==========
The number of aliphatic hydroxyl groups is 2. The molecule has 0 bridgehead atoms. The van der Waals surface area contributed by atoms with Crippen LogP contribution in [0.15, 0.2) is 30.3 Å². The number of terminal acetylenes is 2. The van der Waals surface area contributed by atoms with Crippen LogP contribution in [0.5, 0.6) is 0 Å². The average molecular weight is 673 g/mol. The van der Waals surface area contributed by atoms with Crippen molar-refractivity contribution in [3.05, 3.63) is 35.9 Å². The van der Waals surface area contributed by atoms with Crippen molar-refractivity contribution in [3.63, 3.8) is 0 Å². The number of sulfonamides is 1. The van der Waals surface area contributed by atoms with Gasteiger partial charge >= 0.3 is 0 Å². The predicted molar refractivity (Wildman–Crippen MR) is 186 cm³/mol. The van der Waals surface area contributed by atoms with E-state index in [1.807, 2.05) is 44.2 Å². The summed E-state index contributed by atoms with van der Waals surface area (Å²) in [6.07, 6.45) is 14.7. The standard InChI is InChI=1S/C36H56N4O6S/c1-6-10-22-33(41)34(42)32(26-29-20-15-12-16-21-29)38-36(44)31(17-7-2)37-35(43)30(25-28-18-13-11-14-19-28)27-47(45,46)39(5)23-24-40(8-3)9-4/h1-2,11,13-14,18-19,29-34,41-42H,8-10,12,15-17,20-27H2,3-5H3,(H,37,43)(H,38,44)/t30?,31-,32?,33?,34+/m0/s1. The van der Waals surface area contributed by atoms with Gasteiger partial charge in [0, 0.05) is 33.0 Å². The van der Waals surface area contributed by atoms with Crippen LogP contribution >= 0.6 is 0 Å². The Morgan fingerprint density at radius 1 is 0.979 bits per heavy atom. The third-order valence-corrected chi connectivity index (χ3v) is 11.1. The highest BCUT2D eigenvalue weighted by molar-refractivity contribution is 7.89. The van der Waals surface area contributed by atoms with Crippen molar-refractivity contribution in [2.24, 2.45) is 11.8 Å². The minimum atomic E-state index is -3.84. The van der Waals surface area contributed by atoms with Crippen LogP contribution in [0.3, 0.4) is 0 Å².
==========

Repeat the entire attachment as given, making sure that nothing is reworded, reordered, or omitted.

The number of aliphatic hydroxyl groups is 2. The molecule has 0 bridgehead atoms. The van der Waals surface area contributed by atoms with Crippen LogP contribution in [0.15, 0.2) is 30.3 Å². The number of terminal acetylenes is 2. The van der Waals surface area contributed by atoms with Crippen LogP contribution in [0.5, 0.6) is 0 Å². The average molecular weight is 673 g/mol. The van der Waals surface area contributed by atoms with Crippen molar-refractivity contribution in [3.05, 3.63) is 35.9 Å². The van der Waals surface area contributed by atoms with Crippen molar-refractivity contribution in [3.63, 3.8) is 0 Å². The number of sulfonamides is 1. The van der Waals surface area contributed by atoms with Gasteiger partial charge >= 0.3 is 0 Å². The predicted molar refractivity (Wildman–Crippen MR) is 186 cm³/mol. The van der Waals surface area contributed by atoms with E-state index in [1.807, 2.05) is 44.2 Å². The summed E-state index contributed by atoms with van der Waals surface area (Å²) in [6.07, 6.45) is 14.7. The standard InChI is InChI=1S/C36H56N4O6S/c1-6-10-22-33(41)34(42)32(26-29-20-15-12-16-21-29)38-36(44)31(17-7-2)37-35(43)30(25-28-18-13-11-14-19-28)27-47(45,46)39(5)23-24-40(8-3)9-4/h1-2,11,13-14,18-19,29-34,41-42H,8-10,12,15-17,20-27H2,3-5H3,(H,37,43)(H,38,44)/t30?,31-,32?,33?,34+/m0/s1. The van der Waals surface area contributed by atoms with Gasteiger partial charge in [0, 0.05) is 33.0 Å². The van der Waals surface area contributed by atoms with Crippen LogP contribution >= 0.6 is 0 Å². The Morgan fingerprint density at radius 1 is 0.979 bits per heavy atom. The third-order valence-corrected chi connectivity index (χ3v) is 11.1. The highest BCUT2D eigenvalue weighted by molar-refractivity contribution is 7.89. The van der Waals surface area contributed by atoms with Crippen molar-refractivity contribution in [2.24, 2.45) is 11.8 Å². The minimum atomic E-state index is -3.84. The van der Waals surface area contributed by atoms with Crippen LogP contribution in [0.3, 0.4) is 0 Å².